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Three Perspectives on the Bretton Woods System

  • Barry Eichengreen

The twenty years that have passed since the collapse of the Bretton Woods System provide sufficient distance to safely assess the operation of the post-World War II international monetary system. This paper considers the history and historiography of Bretton Woods from three perspectives. First, I ask how the questions posed today about the operation of Bretton Woods differ from those asked twenty years ago. Second, I explore how today's answers to familiar questions differ from the answers offered in the past. Third, I examine the implications of Bretton Woods experience for international monetary reform.

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Paper provided by National Bureau of Economic Research, Inc in its series NBER Working Papers with number 4141.

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Date of creation: Aug 1992
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Publication status: published as Barry Eichengreen, 1993. "Epilogue: Three Perspectives on the Bretton Woods System," NBER Chapters, in: A Retrospective on the Bretton Woods System: Lessons for International Monetary Reform, pages 621-658 National Bureau of Economic Research, Inc.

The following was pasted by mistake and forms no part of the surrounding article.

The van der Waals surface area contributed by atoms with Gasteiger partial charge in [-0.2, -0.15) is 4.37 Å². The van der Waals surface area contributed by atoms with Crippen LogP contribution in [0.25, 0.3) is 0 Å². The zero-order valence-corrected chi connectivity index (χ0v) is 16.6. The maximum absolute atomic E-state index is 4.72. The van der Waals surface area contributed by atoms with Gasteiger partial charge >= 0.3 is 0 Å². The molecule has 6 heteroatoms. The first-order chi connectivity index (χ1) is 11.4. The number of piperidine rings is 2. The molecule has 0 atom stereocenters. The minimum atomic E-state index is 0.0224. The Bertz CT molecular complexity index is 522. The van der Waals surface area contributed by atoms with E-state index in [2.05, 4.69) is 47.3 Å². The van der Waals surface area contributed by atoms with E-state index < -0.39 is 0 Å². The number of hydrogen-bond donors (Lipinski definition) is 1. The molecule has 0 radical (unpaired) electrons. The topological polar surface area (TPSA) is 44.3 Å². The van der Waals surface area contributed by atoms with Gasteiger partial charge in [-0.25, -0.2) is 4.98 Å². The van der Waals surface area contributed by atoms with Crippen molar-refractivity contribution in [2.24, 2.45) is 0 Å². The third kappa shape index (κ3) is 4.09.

Handle: RePEc:nbr:nberwo:4141
Note: IFM
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  13. Tamim Bayoumi, 1990. "Saving-Investment Correlations: Immobile Capital, Government Policy, or Endogenous Behavior?," IMF Staff Papers, Palgrave Macmillan, vol. 37(2), pages 360-387, June.
  14. John A. Carlson, 1977. "A Study of Price Forecasts," NBER Chapters, in: Annals of Economic and Social Measurement, Volume 6, number 1, pages 27-56 National Bureau of Economic Research, Inc.
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  16. Alogoskoufis, George S & Smith, Ron, 1991. "The Phillips Curve, the Persistence of Inflation, and the Lucas Critique: Evidence from Exchange-Rate Regimes," American Economic Review, American Economic Association, vol. 81(5), pages 1254-75, December.
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